Are You a Suitable Candidate for an Implant?
Whether you have full or partial dentures, if you have recently lost a tooth, dental implants may be a good option for you.
Most implants are endosteal root form. It is inserted into the jawbone and acts as an artificial root that can be used to attach a tooth or help hold a denture in place.
But implants are not an option for everyone.
Your health and enough bone to support the implant are the main factors that determine whether you are a candidate for dental implants.
There must be enough bone to support your implant. If you don’t have enough bone, the bone can be rebuilt. If you don’t have enough gums, it can also be added back. This must be done before the implants are placed. The treatment is called Bone augmentation and has been used successfully for years.
What options are available to me?
Today, there is no reason why anyone should not have implants due to bone loss. There are various techniques to achieve this. Your dentist will choose one based on the type, location and number of implants to be used. It is important that your dental disc has all the options available to you.
This procedure involves grafting (attaching) bone or bone-like material to the jaw.
An excellent choice for a bone graft is your own bone. This is most likely due to your chin or ramus (back of your lower jaw). If your dentist is not removing enough bone from these areas, it may be necessary to remove bone from your hip or shinbone (tibia) instead. The hip is considered a better resource because the hip bone can provide a large amount of bone. However, this will require a hospital stay and general anesthesia. It also does not increase your risk of hip fracture.
If you don’t like the idea of having the bone in your body placed in your jaw, there are other options. The materials can be obtained from the bones of human cadavers or cows. In addition, newer products and materials can be used for bone grafting.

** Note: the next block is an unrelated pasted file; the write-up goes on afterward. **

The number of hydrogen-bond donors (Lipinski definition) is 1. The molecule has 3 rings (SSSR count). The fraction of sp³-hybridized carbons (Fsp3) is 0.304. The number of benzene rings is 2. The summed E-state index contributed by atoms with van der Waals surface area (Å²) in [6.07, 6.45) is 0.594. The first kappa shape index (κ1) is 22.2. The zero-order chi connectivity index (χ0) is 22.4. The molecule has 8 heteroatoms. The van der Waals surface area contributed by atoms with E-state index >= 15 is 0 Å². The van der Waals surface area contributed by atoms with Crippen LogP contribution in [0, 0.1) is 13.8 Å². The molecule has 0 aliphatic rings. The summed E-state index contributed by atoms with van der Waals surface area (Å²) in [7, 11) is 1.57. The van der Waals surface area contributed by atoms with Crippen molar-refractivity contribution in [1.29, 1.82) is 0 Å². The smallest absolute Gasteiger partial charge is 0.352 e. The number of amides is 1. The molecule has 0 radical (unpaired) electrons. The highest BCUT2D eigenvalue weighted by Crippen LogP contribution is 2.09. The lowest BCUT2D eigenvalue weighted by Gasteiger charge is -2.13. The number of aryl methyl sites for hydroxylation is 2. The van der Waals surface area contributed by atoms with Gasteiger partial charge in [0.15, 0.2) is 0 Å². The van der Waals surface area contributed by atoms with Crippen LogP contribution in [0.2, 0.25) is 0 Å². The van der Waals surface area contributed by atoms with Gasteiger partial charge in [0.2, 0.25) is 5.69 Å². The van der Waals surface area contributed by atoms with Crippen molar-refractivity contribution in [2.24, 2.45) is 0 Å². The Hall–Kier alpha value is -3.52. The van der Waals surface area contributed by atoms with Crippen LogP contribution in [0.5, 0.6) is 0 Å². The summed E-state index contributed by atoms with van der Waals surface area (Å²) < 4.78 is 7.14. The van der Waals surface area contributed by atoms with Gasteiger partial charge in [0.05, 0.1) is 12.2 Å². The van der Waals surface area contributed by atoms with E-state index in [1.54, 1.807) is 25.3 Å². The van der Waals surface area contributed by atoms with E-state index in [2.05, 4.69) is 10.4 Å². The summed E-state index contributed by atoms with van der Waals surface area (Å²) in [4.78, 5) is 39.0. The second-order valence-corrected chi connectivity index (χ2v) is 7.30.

SINUS LIFT (or height)
It increases the height of your upper jaw by filling part of your maxillary sinus with bone. The maxillary sinus is the area above your jaw above the back teeth on either side of your nose. This is done when the posterior part of the upper jaw does not have enough bone to allow implants to be placed.
This is another type of bone graft and is only performed when the jaw is not wide enough to support the implants. Some dentists will place implants immediately after this procedure. Others will wait a few months for the back to heal. This procedure, called the split back technique, can be performed in the dental office under local anesthesia.
This technique will often be used to increase the height of very short bone. A surgeon makes incisions in your jawbone to separate a piece of bone from the rest of the jaw. A titanium device inserted with pins or screws keeps the bone fragment separate from the rest of the jawbone. Every day, you thaw the device a small amount. Over time, this makes the space between the bone fragment and the jawbone longer. The space between the pieces gradually fills with bone.
“Distractions” refers to the process of separating two pieces of bone. “Osteogenesis” refers to the formation of new bone. Distraction osteogenesis is more often used to make the jawbone longer, but it can also be used to enlarge the bone in any direction. The procedure is becoming more common today.
Dental implant surgery is usually performed under local anesthesia (it numbs the Dental Implant area where the implant will be placed) and is a relatively comfortable procedure. You may experience a small vibration during the preparation of the implant (bone) site, but this is quite tolerable. Post-operative discomfort is minimal as there are no open wounds following implant surgery and it is minimally invasive. You will be given a course of antibiotics to take home and use the following week.
A single implant usually needs to be left for a period of two to four months to fuse to the bone before a crown can be put on. Healing time varies from person to person, but ultimately depends on the bone density at the site of the lost tooth; The denser the bone, the faster the healing. The next step is to give the implant a crown that will look and function exactly like a normal tooth.
Dental implants have traditionally had a very high success rate. Studies conclude that more than 95% of procedures are successful – this is the highest of any tooth replacement option. Success is quite common even in areas with low bone density. Successful and functional implant restoration can last a lifetime.
In rare cases, an implant may fail. There can be complications in the proper fusing of the implant to the bone or it may come loose from it for a variety of reasons.
Sometimes it is the number of implants that is faulty: Too few implants are placed to handle too much stress – a condition known as overload. Sometimes an implant-supported tooth may snap a little higher than other teeth, meaning it will be subject to more biting and chewing forces. That’s why it’s so important to choose a qualified professional to fit your implants.